The last music world première I attended was a performance of “Tubular Bells” in 1973 when a desperately nervous Mike Oldfield got through with the considerable help of Henry Cow (you may have to ask someone older at this point). So imagine my excitement at being in attendance for the very first performance of Nigel Osborne’s “Bosnian Voices” in Buxton’s Pavilion Arts Centre.
The concert was the first of a three-part Buxton residency by the Royal Liverpool Philharmonic. The Orchestra is playing a programme of Mozart and Mendelssohn in the Opera House on November 27 and there is a lunchtime violin and cello recital on December 9.
For this event we had the Orchestra’s contemporary music Ensemble 10/10 conducted by Clark Rundell. As you might suppose this was music-making of the highest order with – for the most part – five strings and five woodwind (with percussion as required). The programme was made up some well-known and accessible pieces of ‘contemporary’ music and so it was disappointing that such an important artistic event was not better attended. The audience was hugely enthusiastic and appreciative and the musicians returned that warmth.
The first piece was Benjamin Britten’s “Sinfonietta” (Op 1) composed in 1932 when he was just 18. The debt to Vaughan Williams and Bridge (Britten’s teacher) is obvious at times in what is a luscious piece of music – the small chamber forces sounding bright and vivid.
This was followed by what was the darkest and most ‘difficult’ piece of the evening – Hans Werner Henze’s “In Memoriam Die Weisse Rose” written in the mid 1960s as a tribute to a failed anti-Nazi movement whose members were executed in 1943. The piece takes the form of a double fugue and the various strands and themes come together in a strong conclusion which suggests defiance.
The first half ended with another “Sinfonietta” by Estonian violinist Mihkel Kerem who is a member of Ensemble 10/10. Mihkel explained that the piece (written in 2000) was intended to be enjoyable to play as well as to listen to. Mihkel is a prolific composer as well as being much in demand as a musician. The “Sinfonietta” is, he said, as much about structure as musical content. The second, and longest, movement has some similarities with the work of his well-known fellow countryman, Arvo Pärt. It was Pärt’s “Fratres” that opened the second half – it’s processional, plainchant simple beauty is an excellent example of what makes his work so popular with audiences.
This took us to Nigel Osborne’s premiere, “Bosnian Voices”. Nigel is not afraid to use music theatre for social commentary – a recent opera “Sarajevo” was called “journalism” by some critics. His reply was that music allowed us to celebrate and to mourn in ways that journalism could not. “Bosnian Voices” was commissioned to mark the 20th anniversary of the Srebrenica massacre. Nigel has visited Bosnia on many occasions working with children and women, creating music and listening to their songs.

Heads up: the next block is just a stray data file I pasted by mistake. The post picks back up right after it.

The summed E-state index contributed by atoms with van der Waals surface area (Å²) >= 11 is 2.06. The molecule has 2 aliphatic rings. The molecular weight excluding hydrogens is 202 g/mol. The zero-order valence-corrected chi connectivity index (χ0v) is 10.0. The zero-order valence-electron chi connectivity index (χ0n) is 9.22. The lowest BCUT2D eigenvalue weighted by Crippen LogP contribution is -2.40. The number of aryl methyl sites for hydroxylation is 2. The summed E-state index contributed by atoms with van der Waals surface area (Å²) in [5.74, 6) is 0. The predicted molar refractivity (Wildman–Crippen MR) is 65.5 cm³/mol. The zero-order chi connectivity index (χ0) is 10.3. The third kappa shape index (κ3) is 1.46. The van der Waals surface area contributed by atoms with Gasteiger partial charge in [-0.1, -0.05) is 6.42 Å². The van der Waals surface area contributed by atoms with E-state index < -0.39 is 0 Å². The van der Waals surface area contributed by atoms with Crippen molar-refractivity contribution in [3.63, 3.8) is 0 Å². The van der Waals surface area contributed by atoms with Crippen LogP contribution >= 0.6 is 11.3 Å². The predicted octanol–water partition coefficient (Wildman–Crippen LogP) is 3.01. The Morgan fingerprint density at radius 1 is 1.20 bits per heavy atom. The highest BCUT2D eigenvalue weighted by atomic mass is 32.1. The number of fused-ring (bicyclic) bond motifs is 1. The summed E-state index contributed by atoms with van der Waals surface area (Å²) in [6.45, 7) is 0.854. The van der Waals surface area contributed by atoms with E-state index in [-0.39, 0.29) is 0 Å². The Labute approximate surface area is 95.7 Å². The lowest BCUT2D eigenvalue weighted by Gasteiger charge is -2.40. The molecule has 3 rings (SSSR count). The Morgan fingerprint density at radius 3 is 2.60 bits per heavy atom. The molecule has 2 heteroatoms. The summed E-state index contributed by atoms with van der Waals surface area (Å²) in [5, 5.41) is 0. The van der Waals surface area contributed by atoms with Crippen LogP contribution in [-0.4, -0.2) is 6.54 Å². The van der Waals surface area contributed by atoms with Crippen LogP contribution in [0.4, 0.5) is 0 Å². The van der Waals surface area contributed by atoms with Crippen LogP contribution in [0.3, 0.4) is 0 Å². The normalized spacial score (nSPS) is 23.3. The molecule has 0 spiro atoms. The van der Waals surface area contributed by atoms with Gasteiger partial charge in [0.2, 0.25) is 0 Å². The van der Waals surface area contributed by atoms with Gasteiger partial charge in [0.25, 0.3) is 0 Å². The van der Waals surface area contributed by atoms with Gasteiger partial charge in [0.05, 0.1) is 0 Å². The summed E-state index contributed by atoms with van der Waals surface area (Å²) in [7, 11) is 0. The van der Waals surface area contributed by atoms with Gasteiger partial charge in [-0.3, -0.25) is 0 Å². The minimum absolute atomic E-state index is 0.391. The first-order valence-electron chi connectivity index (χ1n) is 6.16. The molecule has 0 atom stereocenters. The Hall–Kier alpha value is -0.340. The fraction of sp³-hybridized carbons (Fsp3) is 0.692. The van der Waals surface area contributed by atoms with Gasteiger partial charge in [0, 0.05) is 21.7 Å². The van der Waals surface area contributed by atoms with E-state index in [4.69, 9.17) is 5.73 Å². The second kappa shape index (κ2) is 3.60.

He was at pains to point out that he could not, as an outsider, directly represent the feelings and memories of Bosnians, but he could listen to what they had to say and the songs that they sung and share them with others. “Bosnian Voices” is his orchestration and arrangement of seven songs that he heard on his visits. Some are traditional songs – one from the Roma culture – others owe more to rock music. Nigel translated the songs into English and adorned them simply – so that they could be heard for what they are. The songs were gloriously sung by Hanna-Liisa Kirchin – a mezzo soprano graduate from the RNCM.
The songs captured a range of emotions and responses. One was by a group of women who had been raped and who knew that there would be no justice. Another described how young men might be forcibly conscripted for a fight that they opposed. There was also some light, some hope in the song cycle. One song described how a young girl felt free when she could ride her bicycle; another described the love felt for others and for their beautiful town.
So, in a modest way this was a chance to mourn and to celebrate. The appalling events of July 1995 are largely overlooked in western Europe; other tragedies are newer and better reported. This is why “Bosnian Voices” is an important commission; it is a direct and moving piece of musical theatre. Henze’s “In Memoriam” dared us not to forget The White Rose; Nigel Osborne’s work urges us to reach out to people who are doing their best to rebuild communities free of fear, hatred and violence. People who dare to hope.
By Keith Savage